For immigrant who couldn’t speak much English, middle school media class offered a path forward

October 19, 2022 — by Anika Kapasi
Photo by Darren Guo
Senior Darren Guo films for former Saratoga mayor Yan Zhao’s 2022 campaign for city council re-election.
After taking the media arts elective at Redwood Middle School, senior Darren Guo knew filmmaking was something he wanted to pursue in his future.

When senior Darren Guo moved from China to Saratoga in seventh grade, he spoke little English. Until his English improved, he had a hard time in most of his classes — except during his media arts elective.

“Media arts and filmmaking was something that my language barrier didn’t bar me from being good at or giving my all,” he said.

Guo liked the class so much that he took the same elective in eighth grade and, when he came to Saratoga High, he knew the Media Arts Program (MAP) was the “obvious choice” for him.

“There’s the aspect of filmmaking [that allows] self-expression and fulfillment, which is what I [discovered in middle school],” Guo said.

While in MAP, his passion and talent for filmmaking was recognized last year during SMASHIN’, an event held at the end of the school year to award the year’s best projects. In May, Guo won three awards for his films: best curricular project, best documentary and best American story. 

Mike Davey, Guo’s history teacher in his sophomore and junior year, described him as a humble, responsible and quick-witted leader who must have had “extra hours in the day” to get all of his projects done.

“He has become more empathetic over the years to the point where he will lead a project and give other people credit for its success,” Davey said. “He goes out of his way to help everybody, working with the underclassmen and putting together podcasts [that serve as how-to tutorials for media arts].”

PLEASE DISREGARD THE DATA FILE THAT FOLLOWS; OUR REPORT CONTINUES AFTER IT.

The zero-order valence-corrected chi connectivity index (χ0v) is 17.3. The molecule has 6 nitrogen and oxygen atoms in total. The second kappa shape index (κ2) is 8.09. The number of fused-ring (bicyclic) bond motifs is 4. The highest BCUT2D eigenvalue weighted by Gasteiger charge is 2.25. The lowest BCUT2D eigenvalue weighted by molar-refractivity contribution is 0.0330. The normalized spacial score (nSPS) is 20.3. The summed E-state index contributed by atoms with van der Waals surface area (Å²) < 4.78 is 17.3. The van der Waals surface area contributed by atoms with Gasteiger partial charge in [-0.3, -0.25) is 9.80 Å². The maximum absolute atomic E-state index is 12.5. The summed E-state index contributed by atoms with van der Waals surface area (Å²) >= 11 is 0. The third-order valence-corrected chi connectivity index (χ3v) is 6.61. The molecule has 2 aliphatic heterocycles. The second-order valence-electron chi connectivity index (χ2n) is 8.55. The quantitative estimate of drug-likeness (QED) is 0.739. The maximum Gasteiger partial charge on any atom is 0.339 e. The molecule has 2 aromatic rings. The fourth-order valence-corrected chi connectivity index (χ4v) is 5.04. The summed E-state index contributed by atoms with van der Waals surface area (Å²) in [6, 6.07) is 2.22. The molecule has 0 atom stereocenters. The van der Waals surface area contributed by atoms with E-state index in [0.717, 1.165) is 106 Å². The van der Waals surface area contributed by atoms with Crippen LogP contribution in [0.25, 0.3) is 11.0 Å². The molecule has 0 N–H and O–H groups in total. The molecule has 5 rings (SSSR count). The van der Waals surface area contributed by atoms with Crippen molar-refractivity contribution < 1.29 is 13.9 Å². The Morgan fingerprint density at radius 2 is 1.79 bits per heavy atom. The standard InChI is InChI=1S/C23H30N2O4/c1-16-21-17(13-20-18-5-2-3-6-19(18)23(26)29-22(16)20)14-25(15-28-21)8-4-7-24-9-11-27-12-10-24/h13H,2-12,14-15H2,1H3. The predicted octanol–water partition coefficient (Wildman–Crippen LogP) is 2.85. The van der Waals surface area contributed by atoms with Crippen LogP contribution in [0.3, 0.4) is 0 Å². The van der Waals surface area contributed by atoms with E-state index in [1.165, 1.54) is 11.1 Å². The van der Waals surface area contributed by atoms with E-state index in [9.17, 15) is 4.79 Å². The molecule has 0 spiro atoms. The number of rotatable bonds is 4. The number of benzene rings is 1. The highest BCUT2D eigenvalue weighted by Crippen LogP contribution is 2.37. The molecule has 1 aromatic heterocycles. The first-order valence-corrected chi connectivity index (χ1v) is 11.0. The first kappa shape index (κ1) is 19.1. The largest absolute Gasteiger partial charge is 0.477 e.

Over the years, Guo’s passion for filmmaking grew, and when the leadership class decided to create a dedicated commission for the tech aspect of leadership events, Guo applied for and earned the lead position as a result of his filming and editing abilities. 

As head of tech commission, he delegates tasks to his peers — juniors Dhruv Kapur and Ethan Canahuati and sophomore Amy Pan. He makes sure all the needs are fulfilled, as his commission is responsible for social media content created for other commissions in leadership as well as graphics and videos created for the student body. Guo specializes in the filmmaking and videography aspect of the commission. 

The homecoming reveal video played on Aug. 16 during the Food Truck Fest and the football hype film aired during the first rally on Sept. 19 were made by Guo and the rest of the commission. Along with creating films, they are responsible for handling the audio equipment and recordings for quad days. Currently the commission is working to create a cinematic video for the Trunk or Treat event on Oct. 29, with the concept of the video being similar to the Homecoming theme reveal video. 

While he has often been told to submit his films to festivals, Guo said he has “never felt the time or need to do that.” However, for his senior year, he is required to submit his group’s MAP Capstone project, a 10-minute film, to a film festival and is curious to see the result of his submission.

“My project is about a member of a search team in a post-apocalyptic world facing a moral dilemma when they encounter an infectious monster,” Guo said. “Currently, the film is in pre-production and I have finished a draft script.”

Along with his MAP and his commission’s films, Guo has worked on various outside projects, recently working with former mayor Yan Zhao for her 2022 campaign.

He said he hopes to pursue film in the future, applying to the film programs at USC, UCLA, Chapman University and Loyola Marymount College.

“Filmmaking is really like any other form of art,” Guo said. “It’s the process of having what you imagine in your head coming to life in a tangible medium, which is the part I have found to enjoy the most.”

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